This project connects ten senior scholars in the Baltic and East Central Europe countries with Södertörn University for the purpose of conducting cutting edge comparative research on the formation and stability of national governments. In particular, the project examines two aspects of government formation and termination that in the region have not yet been the subject of scholarly inquiry. One of these is coalition governance. Knowledge about this aspect of national politics in the region is today very scarce, both in the international literature and (according to our country experts) in the national languages of the countries. We are particularly interested in developing an understanding of the conflict resolution mechanisms that government parties try to use to enforce and maintain their coalitions.
Second, while there is a body literature about how long governments typically stay in power, very little
is known about the specific reasons as to why they terminate. Research about these topics requires both systematic data-collection and qualitative case studies that are context sensitive and written by scholars with a high degree of insight into the politics of each country.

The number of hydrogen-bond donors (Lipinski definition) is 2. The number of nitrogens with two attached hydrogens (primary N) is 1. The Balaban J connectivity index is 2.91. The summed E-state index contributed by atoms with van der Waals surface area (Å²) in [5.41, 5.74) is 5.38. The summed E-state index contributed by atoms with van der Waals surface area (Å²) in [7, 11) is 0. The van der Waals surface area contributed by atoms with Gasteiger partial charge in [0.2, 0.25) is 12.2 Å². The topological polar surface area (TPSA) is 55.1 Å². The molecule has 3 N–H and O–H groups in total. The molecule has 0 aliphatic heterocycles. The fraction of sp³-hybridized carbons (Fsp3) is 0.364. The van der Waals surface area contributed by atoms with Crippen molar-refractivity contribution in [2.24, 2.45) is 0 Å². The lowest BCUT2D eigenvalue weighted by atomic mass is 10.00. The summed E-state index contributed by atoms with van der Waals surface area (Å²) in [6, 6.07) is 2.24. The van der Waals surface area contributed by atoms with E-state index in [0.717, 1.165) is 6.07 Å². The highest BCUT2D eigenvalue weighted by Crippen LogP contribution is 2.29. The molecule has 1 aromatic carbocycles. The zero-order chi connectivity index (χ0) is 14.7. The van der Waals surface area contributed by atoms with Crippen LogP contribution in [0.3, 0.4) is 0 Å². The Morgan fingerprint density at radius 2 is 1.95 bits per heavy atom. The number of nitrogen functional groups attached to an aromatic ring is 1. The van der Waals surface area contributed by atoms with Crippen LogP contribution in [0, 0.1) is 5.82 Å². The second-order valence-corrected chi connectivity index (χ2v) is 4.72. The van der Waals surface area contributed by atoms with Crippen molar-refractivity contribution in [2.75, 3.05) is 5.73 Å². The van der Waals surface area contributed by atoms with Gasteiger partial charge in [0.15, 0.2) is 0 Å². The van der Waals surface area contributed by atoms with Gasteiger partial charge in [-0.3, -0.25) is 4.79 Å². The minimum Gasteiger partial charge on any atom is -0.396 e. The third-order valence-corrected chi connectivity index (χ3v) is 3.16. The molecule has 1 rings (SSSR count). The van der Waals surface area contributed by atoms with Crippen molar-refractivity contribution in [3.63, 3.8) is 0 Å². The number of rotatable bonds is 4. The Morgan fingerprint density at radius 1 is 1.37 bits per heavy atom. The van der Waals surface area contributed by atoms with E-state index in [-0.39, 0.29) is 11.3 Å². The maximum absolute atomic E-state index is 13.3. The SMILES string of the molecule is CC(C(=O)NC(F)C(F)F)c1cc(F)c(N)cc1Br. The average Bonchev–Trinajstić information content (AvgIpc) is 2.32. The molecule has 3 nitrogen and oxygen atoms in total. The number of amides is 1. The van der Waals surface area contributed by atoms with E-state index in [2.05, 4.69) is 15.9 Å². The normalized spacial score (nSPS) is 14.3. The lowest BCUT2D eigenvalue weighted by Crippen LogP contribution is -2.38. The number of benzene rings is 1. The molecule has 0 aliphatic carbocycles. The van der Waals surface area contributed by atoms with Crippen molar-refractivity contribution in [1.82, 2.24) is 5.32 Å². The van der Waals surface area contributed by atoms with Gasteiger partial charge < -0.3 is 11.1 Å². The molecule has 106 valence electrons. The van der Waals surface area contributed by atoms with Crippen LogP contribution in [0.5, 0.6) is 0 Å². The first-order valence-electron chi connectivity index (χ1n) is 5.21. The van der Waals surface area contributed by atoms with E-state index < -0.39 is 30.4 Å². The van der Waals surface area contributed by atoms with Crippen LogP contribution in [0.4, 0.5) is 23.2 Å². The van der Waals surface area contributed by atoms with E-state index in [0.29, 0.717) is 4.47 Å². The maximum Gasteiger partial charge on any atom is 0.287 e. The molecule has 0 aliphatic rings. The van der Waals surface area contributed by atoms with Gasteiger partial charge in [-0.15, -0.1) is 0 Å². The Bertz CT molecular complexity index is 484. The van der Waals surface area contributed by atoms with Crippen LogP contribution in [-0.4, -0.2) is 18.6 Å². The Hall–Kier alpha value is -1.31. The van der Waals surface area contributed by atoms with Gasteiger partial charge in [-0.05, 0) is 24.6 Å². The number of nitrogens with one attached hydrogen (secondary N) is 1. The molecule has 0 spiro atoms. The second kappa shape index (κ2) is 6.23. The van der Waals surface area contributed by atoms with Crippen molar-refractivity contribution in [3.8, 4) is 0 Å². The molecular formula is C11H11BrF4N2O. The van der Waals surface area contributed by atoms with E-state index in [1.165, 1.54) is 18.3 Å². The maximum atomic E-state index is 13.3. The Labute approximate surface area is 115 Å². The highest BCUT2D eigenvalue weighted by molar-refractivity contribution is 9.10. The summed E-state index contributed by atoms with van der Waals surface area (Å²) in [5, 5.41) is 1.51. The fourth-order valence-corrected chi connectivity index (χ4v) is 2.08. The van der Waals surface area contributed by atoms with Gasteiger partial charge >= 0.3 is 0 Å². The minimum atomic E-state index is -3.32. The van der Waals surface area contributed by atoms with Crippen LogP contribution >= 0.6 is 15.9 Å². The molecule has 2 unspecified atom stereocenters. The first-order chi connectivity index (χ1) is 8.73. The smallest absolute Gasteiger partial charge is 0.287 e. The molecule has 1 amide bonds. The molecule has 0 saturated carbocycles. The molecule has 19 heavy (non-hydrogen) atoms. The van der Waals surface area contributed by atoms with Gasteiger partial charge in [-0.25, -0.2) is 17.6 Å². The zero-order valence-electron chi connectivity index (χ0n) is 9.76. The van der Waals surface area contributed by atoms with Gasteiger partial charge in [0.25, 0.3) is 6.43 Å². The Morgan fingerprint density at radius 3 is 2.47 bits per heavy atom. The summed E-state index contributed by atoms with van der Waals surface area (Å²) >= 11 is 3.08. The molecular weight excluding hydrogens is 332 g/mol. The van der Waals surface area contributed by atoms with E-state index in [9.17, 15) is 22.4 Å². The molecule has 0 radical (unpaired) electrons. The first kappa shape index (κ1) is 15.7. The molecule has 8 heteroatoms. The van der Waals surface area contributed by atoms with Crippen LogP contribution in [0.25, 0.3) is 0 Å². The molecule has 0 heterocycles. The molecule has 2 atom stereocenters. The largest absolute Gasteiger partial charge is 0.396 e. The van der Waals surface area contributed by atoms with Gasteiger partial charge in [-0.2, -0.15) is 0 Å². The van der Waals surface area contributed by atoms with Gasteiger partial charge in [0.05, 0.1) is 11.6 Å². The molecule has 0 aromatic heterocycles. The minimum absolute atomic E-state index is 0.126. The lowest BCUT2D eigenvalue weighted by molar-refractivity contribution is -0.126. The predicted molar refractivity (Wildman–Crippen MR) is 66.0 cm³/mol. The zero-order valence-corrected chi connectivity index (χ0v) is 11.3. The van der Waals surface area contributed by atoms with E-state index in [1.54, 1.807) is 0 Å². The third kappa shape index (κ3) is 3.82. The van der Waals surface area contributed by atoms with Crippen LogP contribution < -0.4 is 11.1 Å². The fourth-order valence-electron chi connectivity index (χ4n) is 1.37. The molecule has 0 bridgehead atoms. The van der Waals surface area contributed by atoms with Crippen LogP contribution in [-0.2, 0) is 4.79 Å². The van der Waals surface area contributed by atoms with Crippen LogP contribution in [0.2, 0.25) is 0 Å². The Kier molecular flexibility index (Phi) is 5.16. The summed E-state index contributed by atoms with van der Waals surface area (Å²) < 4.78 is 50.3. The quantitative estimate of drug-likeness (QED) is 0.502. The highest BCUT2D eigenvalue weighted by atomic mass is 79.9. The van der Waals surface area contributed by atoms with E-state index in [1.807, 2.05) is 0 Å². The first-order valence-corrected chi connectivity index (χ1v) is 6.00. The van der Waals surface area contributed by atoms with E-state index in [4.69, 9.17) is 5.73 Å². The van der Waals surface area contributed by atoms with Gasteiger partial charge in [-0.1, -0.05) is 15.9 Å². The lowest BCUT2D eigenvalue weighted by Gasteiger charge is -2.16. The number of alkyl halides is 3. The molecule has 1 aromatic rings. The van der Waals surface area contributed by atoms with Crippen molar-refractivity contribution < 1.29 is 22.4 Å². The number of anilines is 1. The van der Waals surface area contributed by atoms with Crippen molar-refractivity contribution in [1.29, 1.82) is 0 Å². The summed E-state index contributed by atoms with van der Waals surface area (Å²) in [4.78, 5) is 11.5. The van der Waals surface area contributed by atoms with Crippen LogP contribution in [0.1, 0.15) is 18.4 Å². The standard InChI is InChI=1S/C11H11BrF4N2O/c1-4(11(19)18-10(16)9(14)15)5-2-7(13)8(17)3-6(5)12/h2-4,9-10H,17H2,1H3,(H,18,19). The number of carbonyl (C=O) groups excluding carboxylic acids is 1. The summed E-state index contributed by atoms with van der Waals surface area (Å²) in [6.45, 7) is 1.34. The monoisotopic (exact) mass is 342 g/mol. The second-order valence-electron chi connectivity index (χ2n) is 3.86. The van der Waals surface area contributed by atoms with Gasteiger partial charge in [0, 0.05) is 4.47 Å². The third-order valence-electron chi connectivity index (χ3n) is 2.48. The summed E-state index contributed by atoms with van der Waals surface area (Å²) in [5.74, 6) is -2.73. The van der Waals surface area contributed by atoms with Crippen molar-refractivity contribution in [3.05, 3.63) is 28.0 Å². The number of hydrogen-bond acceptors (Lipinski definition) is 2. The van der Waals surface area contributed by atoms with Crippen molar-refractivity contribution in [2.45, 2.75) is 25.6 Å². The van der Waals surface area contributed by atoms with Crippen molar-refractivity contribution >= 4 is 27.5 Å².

Bringing in the experts from each of the countries to be studied will enable to project to (a) develop
historic-ideographic knowledge about the trajectories of the individual countries and (b) collect and
interpret national-level data on the countries that match the data available for Western Europe. It is
important to note, however, that the utility of this project is not limited to a comparison of East and West or to a comparison of results from across Europe. Perhaps even more important is that it allows us to conduct analyses of variation among the 10 countries in the region. We expect to find “sub-regional” tendencies (for example, minority governments as viable options in some countries but not others).
The project will make it possible for us to determine the degree to which such variations are rooted in
systemic path-dependencies (historic legacies and transition scenarios), and/or national institutional
choices. Because the project asks both new and long-standing questions about government formation and stability in a region where such questions have been under-studied, it will also inform the entire research tradition that is based on theories of coalition formation. The project will establish Södertörn as a central node for research on national governments